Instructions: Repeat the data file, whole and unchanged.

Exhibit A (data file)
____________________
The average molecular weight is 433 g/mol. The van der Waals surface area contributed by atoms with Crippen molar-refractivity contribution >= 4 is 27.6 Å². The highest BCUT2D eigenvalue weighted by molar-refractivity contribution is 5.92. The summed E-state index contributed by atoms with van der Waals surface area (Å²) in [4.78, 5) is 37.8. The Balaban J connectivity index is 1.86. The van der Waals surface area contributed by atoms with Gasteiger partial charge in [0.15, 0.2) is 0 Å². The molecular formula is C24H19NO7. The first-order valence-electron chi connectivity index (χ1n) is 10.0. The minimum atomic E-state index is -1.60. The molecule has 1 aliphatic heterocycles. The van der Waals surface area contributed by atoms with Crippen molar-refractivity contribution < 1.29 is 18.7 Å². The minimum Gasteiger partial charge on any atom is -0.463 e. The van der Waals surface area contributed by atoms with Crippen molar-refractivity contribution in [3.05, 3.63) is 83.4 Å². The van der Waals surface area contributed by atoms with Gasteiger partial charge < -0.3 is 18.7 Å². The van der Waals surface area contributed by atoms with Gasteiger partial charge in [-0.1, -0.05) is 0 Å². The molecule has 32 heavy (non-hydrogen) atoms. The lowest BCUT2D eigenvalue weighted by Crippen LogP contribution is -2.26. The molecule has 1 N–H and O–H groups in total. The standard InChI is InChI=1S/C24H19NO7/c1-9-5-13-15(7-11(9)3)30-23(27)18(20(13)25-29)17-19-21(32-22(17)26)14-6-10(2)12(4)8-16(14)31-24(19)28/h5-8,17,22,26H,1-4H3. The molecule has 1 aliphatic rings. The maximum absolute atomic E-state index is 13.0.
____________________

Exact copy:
The average molecular weight is 433 g/mol. The van der Waals surface area contributed by atoms with Crippen molar-refractivity contribution >= 4 is 27.6 Å². The highest BCUT2D eigenvalue weighted by molar-refractivity contribution is 5.92. The summed E-state index contributed by atoms with van der Waals surface area (Å²) in [4.78, 5) is 37.8. The Balaban J connectivity index is 1.86. The van der Waals surface area contributed by atoms with Gasteiger partial charge in [0.15, 0.2) is 0 Å². The molecular formula is C24H19NO7. The first-order valence-electron chi connectivity index (χ1n) is 10.0. The minimum atomic E-state index is -1.60. The molecule has 1 aliphatic heterocycles. The van der Waals surface area contributed by atoms with Crippen molar-refractivity contribution < 1.29 is 18.7 Å². The minimum Gasteiger partial charge on any atom is -0.463 e. The van der Waals surface area contributed by atoms with Crippen molar-refractivity contribution in [3.05, 3.63) is 83.4 Å². The van der Waals surface area contributed by atoms with Gasteiger partial charge < -0.3 is 18.7 Å². The van der Waals surface area contributed by atoms with Gasteiger partial charge in [-0.1, -0.05) is 0 Å². The molecule has 32 heavy (non-hydrogen) atoms. The lowest BCUT2D eigenvalue weighted by Crippen LogP contribution is -2.26. The molecule has 1 N–H and O–H groups in total. The standard InChI is InChI=1S/C24H19NO7/c1-9-5-13-15(7-11(9)3)30-23(27)18(20(13)25-29)17-19-21(32-22(17)26)14-6-10(2)12(4)8-16(14)31-24(19)28/h5-8,17,22,26H,1-4H3. The molecule has 1 aliphatic rings. The maximum absolute atomic E-state index is 13.0.